‘Operation Al-Aqsa Flood’ Day 175: ICJ orders Israel to stop famine in Gaza as Israel continues to raid hospitals
    The International Court of Justice imposed new provisional measures in South Africa’s case against Israel for its genocide in Gaza, ordering Israel to ensure the entry of food and other supplies in order to stop the spreading famine.
    0 Comments 0 Shares 15356 Views
  • ‘No, dear. I will never leave Gaza.’
    I tried to convince my parents to leave Gaza, but my father’s resolute refusal caught me off guard. “No, dear. I will never leave Gaza,” he stated firmly. The weight of our conversation lingered long after we said our goodbyes.

    Ghada HaniaMarch 30, 2024
    A Palestinian man sits near the damage to a building after an overnight Israeli air raid in Rafah, southern Gaza, March 29, 2024. (Photo: Ahmed Ibrahim/APA Images)
    A Palestinian man sits near the damage to a building after an overnight Israeli air raid in Rafah, southern Gaza, March 29, 2024. (Photo: Ahmed Ibrahim/APA Images)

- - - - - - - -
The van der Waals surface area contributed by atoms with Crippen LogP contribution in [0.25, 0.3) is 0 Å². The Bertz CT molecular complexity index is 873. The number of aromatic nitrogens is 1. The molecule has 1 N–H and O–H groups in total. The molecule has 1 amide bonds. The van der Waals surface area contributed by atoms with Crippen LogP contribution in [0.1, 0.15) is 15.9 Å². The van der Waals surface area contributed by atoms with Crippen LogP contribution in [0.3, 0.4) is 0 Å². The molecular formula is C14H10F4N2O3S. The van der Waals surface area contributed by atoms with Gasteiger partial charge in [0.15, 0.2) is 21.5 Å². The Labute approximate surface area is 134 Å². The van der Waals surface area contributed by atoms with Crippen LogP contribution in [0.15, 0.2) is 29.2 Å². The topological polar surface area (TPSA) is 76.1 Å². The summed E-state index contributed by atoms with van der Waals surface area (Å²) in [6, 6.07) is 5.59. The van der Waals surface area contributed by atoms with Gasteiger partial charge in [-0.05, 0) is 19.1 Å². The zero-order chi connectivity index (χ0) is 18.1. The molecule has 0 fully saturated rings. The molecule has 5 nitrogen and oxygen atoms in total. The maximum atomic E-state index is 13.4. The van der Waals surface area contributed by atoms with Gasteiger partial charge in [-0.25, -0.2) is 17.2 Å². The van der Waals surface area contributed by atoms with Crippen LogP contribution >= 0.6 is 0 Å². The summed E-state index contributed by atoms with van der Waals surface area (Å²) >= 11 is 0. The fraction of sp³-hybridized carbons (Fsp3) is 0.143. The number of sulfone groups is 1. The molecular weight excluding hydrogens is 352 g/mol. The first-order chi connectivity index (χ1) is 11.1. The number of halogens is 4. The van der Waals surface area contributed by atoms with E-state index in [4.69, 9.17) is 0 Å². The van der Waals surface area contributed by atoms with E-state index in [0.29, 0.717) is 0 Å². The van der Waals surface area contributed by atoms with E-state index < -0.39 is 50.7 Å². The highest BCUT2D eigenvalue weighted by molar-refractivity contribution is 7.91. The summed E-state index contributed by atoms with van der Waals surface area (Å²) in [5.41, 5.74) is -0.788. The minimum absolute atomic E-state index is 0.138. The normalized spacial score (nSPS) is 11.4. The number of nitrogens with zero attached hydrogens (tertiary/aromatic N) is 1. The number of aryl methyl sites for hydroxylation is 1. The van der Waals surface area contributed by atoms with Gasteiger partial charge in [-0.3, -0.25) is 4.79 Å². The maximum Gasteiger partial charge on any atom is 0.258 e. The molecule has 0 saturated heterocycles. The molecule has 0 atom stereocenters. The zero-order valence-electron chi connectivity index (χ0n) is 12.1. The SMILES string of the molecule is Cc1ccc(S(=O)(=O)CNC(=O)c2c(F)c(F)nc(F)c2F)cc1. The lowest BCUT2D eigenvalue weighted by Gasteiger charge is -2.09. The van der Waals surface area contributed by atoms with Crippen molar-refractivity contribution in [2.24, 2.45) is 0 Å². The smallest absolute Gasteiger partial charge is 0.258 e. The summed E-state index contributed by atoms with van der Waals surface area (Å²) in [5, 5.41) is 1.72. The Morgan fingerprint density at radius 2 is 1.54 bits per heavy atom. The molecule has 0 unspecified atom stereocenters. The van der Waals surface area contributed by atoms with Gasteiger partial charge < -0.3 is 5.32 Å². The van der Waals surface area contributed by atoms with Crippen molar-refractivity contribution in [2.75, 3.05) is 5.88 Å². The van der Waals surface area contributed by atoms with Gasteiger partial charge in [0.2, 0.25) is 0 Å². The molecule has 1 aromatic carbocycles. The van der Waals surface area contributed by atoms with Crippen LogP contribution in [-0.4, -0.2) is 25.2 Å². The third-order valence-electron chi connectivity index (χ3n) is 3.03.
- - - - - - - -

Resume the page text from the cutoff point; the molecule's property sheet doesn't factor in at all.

I sip my coffee, pondering whether my mother has enough coffee stocked at home. Recognizing the importance of this question, especially during the sacred month of Ramadan when she typically begins her fast with a sip of coffee, a ritual I have mirrored, I resolve to call her via WhatsApp.

    Dialing her number, I encounter the frustration of a phone call that fails to connect, indicating a lack of internet service. Undeterred, I make my way to the nearby supermarket, where I top up my phone with 60 RM, the maximum allowed per charge. With experience guiding me, I opt for three charges, estimating that 180 units should afford me about a 35-minute conversation.

    Each call to my mother serves as a conduit for updates on her well-being, my father’s health, and the overall status of our extended family, all residing together in one apartment.